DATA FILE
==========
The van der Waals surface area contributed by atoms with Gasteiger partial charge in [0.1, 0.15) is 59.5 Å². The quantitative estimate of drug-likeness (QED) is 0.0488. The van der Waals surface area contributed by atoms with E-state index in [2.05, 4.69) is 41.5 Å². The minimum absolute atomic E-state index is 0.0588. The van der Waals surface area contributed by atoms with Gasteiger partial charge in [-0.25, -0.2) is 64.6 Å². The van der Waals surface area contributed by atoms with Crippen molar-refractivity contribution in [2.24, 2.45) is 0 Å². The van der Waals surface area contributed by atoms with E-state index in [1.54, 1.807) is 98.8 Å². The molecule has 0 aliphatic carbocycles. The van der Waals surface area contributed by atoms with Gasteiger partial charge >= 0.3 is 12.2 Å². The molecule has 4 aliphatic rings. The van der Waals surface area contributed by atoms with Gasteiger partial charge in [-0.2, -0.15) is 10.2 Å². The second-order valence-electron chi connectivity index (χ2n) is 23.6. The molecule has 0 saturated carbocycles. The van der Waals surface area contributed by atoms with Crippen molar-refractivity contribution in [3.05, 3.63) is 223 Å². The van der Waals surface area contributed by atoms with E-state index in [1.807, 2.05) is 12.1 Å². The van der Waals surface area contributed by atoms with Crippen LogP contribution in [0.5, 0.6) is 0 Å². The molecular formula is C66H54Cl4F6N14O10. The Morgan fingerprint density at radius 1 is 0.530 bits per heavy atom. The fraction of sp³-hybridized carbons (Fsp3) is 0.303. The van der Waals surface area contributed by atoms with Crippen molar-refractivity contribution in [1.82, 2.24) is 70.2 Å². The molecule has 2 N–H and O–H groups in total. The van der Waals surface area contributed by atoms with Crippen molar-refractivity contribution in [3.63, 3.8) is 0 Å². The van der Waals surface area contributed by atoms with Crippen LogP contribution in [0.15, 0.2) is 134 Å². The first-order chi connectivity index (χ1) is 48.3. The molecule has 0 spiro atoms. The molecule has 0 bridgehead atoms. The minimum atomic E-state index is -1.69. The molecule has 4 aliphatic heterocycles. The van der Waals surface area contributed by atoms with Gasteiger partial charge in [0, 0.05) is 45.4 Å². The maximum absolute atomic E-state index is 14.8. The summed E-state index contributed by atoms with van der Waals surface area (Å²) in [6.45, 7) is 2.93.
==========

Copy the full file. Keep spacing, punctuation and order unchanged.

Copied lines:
The van der Waals surface area contributed by atoms with Gasteiger partial charge in [0.1, 0.15) is 59.5 Å². The quantitative estimate of drug-likeness (QED) is 0.0488. The van der Waals surface area contributed by atoms with E-state index in [2.05, 4.69) is 41.5 Å². The minimum absolute atomic E-state index is 0.0588. The van der Waals surface area contributed by atoms with Gasteiger partial charge in [-0.25, -0.2) is 64.6 Å². The van der Waals surface area contributed by atoms with Crippen molar-refractivity contribution in [2.24, 2.45) is 0 Å². The van der Waals surface area contributed by atoms with E-state index in [1.54, 1.807) is 98.8 Å². The molecule has 0 aliphatic carbocycles. The van der Waals surface area contributed by atoms with Gasteiger partial charge >= 0.3 is 12.2 Å². The molecule has 4 aliphatic rings. The van der Waals surface area contributed by atoms with Gasteiger partial charge in [-0.2, -0.15) is 10.2 Å². The second-order valence-electron chi connectivity index (χ2n) is 23.6. The molecule has 0 saturated carbocycles. The van der Waals surface area contributed by atoms with Crippen molar-refractivity contribution in [3.05, 3.63) is 223 Å². The van der Waals surface area contributed by atoms with E-state index in [1.807, 2.05) is 12.1 Å². The van der Waals surface area contributed by atoms with Crippen LogP contribution in [0.5, 0.6) is 0 Å². The molecular formula is C66H54Cl4F6N14O10. The Morgan fingerprint density at radius 1 is 0.530 bits per heavy atom. The fraction of sp³-hybridized carbons (Fsp3) is 0.303. The van der Waals surface area contributed by atoms with Crippen molar-refractivity contribution in [1.82, 2.24) is 70.2 Å². The molecule has 2 N–H and O–H groups in total. The van der Waals surface area contributed by atoms with Crippen molar-refractivity contribution in [3.63, 3.8) is 0 Å². The van der Waals surface area contributed by atoms with Crippen LogP contribution in [0.15, 0.2) is 134 Å². The first-order chi connectivity index (χ1) is 48.3. The molecule has 0 spiro atoms. The molecule has 0 bridgehead atoms. The minimum atomic E-state index is -1.69. The molecule has 4 aliphatic heterocycles. The van der Waals surface area contributed by atoms with Gasteiger partial charge in [0, 0.05) is 45.4 Å². The maximum absolute atomic E-state index is 14.8. The summed E-state index contributed by atoms with van der Waals surface area (Å²) in [6.45, 7) is 2.93.